Regulations can sometimes force completely different behaviours, leading to legal wrangles. Fears that upcoming EU rules will create such a clash are misplaced, however, an industry figures says.
Not for the first time, wealth industry practitioners are fretting that impending regulations force firms to do diametrically opposite acts, leading to a costly legal mess that might take years to sort out. A senior wealth technology figure says such worries aren’t justified, however.
The latest example of what is feared could be such a stand-off comes from two major sets of European Union regulations: MiFID II – which seeks to improve investor protection and quality of advice (taking effect from the start of 2018) – and General Data Protection Regulation (GDPR), which kicks in from May next year. GDPR sets out strict terms under which organisations collect and store data and forces such groups to clearly explain their actions.
The fear of a clash stems from the fact that while MiFID II requires firms such as banks, brokerages, asset managers and other parties to collect reams of information from clients, so as to help with areas such as investment suitability and anti-money laundering rules, GDPR limits what data can be held and for how long. So at first glance these sets of requirements could create a compliance reconciliation nightmare. The punishments lawmakers can mete out for offenders under GDPR are harsh: fines of up to 4 per cent of annual worldwide turnover can be imposed in the event of a breach. That’s enough to send some players out of business. Squaring these rules with MiFID II is therefore essential.
However, perceptions that there is a clash of the rules is misconceived if understandable and suggests authorities must be clearer in setting out the boundaries, Andrew Watson, head of regulatory change at JHC, the firm that issues the FIGARO front-to-back-office system for wealth managers and other financial organisations.
“There is a lot of confusion. GDPR says you should only keep the data you need for only as long as you need it. If you are doing lawful business then there are data needs associated with that. I don’t see a conflict here,” Watson continued.
“One issue with such regulations is that there is a lack of clarity about how the rules will affect firms until quite late,” he said.
MiFID II, which imposes reporting and data collection obligations on firms, is one of the largest regulatory changes to hit European wealth management for years, and is part of the regulatory aftermath of the 2008 financial crisis. With GDPR, meanwhile, the rules play to public concerns about security of client data – a point driven home almost daily by stories of cybercriminals stealing data, or even plain simple losses of information caused by carelessness.
At this news service’s recent conference in London on MiFID II, panelists were asked how and whether firms could reconcile the seemingly very different requirements of legislation.
The general consensus appeared to be that a clash should be avoided so long as bodies collecting data under MiFID II were very clear why they did this. (A fuller report on that conference, held in May, is forthcoming.)
Rights and obligations
The GDPR regime creates new “rights for data subjects”, including around consent and the so-called “right to be forgotten”, he said. “GDPR does not change anything in financial regulation but you do need to take data protection really seriously,” he said.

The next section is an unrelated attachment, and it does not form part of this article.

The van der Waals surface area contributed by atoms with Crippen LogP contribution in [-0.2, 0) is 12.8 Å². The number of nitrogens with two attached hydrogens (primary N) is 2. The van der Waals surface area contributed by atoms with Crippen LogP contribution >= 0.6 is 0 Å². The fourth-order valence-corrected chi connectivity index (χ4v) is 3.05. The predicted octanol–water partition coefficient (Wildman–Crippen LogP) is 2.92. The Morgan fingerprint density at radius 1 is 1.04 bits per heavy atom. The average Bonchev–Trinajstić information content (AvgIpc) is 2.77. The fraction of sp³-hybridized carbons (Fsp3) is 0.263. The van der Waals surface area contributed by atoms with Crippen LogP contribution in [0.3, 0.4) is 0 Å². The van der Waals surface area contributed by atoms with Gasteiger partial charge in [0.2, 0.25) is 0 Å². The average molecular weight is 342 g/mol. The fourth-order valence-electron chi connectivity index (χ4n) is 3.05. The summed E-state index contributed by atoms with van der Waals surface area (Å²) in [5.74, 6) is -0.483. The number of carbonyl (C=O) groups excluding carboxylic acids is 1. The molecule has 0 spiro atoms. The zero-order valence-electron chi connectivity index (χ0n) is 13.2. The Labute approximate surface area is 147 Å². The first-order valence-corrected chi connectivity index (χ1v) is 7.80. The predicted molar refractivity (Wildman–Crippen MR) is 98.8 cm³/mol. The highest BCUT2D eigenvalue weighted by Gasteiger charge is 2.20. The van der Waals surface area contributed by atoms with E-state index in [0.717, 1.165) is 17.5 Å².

A key issue is that when signing up for a discretionary wealth management services,the wealth manager must understand the investors situation, goals and objectives as part of a suitability review as stipulated by MiFID II. Despite the rights of the data subject granted by GDPR the investor cannot withdraw consent for you using the data for this purpose. Even if the investor asks for the account to be closed then both MiFID II and Anti Money Laundering legislation require the wealth manager to retain these records for many years afterwards. GDPR does not override this. Wealth Managers do, however, have a responsibility to safe guard this data both externally and within the firm.
Arguably, a greater problem is that the sheer amount of energy and time consumed by firms in getting their ducks in a row before the MiFID II deadline comes is at the expense of other compliance areas, including GDPR, he said.
“The industry is doing a lot about MiFID II and that’s taking up a lot of bandwidth. I am seeing a lot of firms queuing up their GDPR projects behind MiFID II and that’s a mistake,” he said.
Watson argued that companies must take a holistic view of IT spending on compliance, so as to give themselves flexibility and ensure data protection and security is at the heart of everything they do.
A recent survey by Duff & Phelps said that only 36 per cent of firms surveyed were fully confident of being ready for MiFID II next January. Recent media reports have pegged the cost of preparing for MiFID II at around $2.1 billion.
The International Association of Privacy Professionals estimates that as many as 75,000 data protection officers will be needed to manage EU citizens’ personal data around the world.
An additional complication, industry figures say, is that it is not clear to what exact extent the UK’s compliance with the directive will be affected by Brexit; on the current timetable, GDPR will be UK law at least a year if not more before the country quits the EU. Even if that were not the case, the UK is likely to be under pressure to upgrade data protection so as to achieve equivalence with other major jurisdictions as a condition of trade and access.
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